Tuesday, July 31, 2012

Most publishers work on their small screen solutions when maybe they should be thinking bigger, as well

The past few years have been a blur for many publishers. Working hard to get their web strategies in order, suddenly mobile explodes thanks to the introduction of third party apps for the iPhone. Then, after only a few months notice, the tablet publishing era began with the introduction of the iPad.

Sometimes change can seem to occur at lightning speed – but sometimes it is slow, and therefore seems a bit under the radar.

For the past year and a half another revolution has been occurring, though its slow speed may be making many publishers ignore it.

Starting with iOS 4.3, Apple allowed any developer to tap into AirPlay, its feature that enables iPhones and iPads to stream content to an Apple TV. With the Apple TV still seen as a minor niche product, the new streaming capability was underplayed by many.

Photobucket
Publishers are rightly concerned about how their
websites appear on tablets, but the next new
device to consider have have a larger screen.
Now, with the launch of Mountain Lion, any Mac owner (assuming they have a very recent new Mac) can stream content to an Apple TV, just as iPhone and iPad owners (and let's not forget iPad touch owners) have been able to.

Now it is starting to get some people's attention.

Peter Kafka of the WSJ thinks that this ability to mirror a Mac to an Apple TV forced the hand of Hulu to join the Apple TV party, launching its Hulu Plus service for the Apple TV today. Other tech sites, such as TechCrunch seem to agree.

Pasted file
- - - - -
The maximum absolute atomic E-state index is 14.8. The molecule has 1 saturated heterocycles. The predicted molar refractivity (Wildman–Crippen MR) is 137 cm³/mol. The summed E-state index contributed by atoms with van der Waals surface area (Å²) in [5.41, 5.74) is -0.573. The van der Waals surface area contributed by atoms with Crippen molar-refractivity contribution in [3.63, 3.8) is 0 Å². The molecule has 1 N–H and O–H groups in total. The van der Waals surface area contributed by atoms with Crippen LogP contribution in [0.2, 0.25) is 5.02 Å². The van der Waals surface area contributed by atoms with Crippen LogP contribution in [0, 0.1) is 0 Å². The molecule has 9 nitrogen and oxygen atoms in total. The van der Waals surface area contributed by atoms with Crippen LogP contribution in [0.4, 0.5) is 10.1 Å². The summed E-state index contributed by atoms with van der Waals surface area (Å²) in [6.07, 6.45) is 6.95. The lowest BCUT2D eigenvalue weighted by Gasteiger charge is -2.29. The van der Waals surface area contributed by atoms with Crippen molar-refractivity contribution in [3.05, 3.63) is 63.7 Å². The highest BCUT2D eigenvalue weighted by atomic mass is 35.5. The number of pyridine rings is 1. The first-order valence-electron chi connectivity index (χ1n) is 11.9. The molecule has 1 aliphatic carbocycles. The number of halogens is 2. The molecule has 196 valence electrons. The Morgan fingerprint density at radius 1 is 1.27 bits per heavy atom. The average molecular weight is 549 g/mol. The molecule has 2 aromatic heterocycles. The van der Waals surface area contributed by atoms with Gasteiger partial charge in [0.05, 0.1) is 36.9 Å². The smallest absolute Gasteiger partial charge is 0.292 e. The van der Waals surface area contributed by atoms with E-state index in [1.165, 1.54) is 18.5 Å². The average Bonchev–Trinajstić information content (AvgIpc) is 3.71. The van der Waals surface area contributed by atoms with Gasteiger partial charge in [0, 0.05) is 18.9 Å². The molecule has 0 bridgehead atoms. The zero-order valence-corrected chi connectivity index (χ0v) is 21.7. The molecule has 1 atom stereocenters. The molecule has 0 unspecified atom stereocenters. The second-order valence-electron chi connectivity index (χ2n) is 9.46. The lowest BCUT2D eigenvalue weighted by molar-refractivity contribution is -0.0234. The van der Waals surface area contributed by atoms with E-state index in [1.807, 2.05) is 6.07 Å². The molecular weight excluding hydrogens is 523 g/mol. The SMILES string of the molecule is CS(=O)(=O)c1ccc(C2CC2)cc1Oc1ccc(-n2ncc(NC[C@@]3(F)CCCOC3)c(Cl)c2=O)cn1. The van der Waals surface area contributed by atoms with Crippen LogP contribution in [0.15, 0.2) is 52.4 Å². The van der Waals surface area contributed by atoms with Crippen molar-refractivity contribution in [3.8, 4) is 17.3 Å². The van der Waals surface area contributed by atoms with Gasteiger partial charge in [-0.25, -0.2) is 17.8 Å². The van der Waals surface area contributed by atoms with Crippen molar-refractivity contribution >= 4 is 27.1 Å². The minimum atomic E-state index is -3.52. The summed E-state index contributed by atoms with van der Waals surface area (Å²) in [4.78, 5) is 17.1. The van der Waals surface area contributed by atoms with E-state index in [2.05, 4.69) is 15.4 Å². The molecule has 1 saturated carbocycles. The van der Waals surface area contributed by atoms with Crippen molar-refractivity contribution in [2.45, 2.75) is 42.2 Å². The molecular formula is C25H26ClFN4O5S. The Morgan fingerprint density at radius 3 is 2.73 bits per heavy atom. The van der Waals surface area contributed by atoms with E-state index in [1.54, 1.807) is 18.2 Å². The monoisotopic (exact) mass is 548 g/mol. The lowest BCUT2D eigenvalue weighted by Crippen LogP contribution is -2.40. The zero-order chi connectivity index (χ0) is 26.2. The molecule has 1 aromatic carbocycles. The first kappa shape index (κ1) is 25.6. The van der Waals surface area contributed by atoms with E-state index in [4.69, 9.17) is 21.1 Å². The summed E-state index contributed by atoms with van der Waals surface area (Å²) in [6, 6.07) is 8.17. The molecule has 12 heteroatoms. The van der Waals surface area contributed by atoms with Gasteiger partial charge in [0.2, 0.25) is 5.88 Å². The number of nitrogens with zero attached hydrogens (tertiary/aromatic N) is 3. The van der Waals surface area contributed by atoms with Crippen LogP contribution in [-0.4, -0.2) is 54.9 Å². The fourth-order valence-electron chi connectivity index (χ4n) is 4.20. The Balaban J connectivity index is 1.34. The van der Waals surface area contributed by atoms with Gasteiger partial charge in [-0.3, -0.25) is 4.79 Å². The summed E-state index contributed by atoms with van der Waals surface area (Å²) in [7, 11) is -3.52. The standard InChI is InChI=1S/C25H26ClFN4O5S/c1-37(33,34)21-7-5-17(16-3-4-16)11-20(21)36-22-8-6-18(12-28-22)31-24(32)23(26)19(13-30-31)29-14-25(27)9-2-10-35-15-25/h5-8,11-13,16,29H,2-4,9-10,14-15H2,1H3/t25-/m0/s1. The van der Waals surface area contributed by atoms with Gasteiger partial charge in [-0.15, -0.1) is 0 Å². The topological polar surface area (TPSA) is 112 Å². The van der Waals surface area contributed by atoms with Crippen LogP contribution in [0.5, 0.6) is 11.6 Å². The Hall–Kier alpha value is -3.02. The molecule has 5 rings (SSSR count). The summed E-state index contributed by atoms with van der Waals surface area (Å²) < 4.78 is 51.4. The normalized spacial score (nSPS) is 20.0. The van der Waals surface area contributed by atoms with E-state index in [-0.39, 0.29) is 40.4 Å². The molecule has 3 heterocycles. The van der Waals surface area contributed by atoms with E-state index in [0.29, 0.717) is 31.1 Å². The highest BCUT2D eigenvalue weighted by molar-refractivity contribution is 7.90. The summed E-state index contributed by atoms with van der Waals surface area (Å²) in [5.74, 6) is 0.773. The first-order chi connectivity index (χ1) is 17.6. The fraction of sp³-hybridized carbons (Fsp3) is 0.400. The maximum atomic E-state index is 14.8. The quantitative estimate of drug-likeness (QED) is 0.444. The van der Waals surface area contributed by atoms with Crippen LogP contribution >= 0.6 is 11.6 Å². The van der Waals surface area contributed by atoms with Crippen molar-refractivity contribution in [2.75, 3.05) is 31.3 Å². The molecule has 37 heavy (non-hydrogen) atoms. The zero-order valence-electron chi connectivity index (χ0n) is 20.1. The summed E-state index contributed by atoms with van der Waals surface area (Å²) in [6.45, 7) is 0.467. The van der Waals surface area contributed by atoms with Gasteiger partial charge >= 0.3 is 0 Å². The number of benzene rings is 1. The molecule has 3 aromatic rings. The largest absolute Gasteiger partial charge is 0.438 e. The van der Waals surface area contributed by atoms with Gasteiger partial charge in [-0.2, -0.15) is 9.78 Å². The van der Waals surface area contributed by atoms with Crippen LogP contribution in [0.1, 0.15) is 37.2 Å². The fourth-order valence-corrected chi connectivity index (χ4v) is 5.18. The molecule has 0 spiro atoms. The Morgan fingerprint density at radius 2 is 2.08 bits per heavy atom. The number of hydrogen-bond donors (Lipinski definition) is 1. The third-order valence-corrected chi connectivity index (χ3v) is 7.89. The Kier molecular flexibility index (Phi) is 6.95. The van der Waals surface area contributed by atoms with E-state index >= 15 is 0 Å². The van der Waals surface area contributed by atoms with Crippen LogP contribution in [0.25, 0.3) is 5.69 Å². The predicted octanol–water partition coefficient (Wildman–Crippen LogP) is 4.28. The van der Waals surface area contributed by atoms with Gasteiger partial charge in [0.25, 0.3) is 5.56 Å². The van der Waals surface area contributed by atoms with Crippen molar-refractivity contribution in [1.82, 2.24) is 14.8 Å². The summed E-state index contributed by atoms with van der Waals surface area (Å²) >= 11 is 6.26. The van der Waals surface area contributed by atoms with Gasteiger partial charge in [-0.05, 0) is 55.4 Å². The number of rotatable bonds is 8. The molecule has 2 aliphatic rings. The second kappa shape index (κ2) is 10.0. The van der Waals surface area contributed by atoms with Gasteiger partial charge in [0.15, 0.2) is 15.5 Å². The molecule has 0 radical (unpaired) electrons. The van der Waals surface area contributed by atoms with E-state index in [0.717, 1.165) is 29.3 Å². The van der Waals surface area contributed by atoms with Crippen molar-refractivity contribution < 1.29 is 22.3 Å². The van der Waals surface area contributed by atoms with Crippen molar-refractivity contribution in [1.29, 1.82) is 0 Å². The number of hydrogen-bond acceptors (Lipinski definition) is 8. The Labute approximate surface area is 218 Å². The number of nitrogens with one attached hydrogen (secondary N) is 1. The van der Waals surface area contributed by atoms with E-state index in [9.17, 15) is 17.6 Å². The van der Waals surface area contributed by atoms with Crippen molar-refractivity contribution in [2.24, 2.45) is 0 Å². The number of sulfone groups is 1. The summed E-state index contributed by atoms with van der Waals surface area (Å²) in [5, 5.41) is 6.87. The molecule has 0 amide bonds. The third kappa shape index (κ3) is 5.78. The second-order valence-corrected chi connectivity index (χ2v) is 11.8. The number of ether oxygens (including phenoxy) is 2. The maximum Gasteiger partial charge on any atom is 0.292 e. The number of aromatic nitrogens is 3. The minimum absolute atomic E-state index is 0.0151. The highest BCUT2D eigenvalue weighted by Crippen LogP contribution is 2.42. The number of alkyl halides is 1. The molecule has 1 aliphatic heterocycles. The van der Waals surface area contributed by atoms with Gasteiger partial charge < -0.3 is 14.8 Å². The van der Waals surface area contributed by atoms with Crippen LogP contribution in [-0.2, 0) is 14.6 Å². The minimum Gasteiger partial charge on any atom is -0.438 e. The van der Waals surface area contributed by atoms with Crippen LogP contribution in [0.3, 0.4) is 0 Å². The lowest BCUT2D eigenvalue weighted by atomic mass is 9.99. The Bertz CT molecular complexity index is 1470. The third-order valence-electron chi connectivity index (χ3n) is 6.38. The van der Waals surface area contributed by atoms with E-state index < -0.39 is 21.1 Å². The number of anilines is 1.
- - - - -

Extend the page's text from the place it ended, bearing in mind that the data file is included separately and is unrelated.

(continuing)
But this shouldn't come as a surprise to anyone. This television revolution has been underway for a while now, it is just taking a long time.

It is not a crazy idea anymore for someone to cut their cord with the cable company and use their TV strictly for streamed content. With most sports available through streaming, and with computer mirroring now possible, a sports fan needed be forced to hope Fox will broadcast their team's game (in fact, they hope they won't).

Meanwhile, publishers continue to fret, rightly, about how their publications will be read on mobile and tablet devices. But savvy publishers have to wonder whether the ability to stream or mirror content onto an HDTV isn't yet another new platform that should be taken seriously.

For a year and a half I've said that the television would eventually be the next important platform for developers to consider. Things are moving at a glacial pace, but they are most surely moving.

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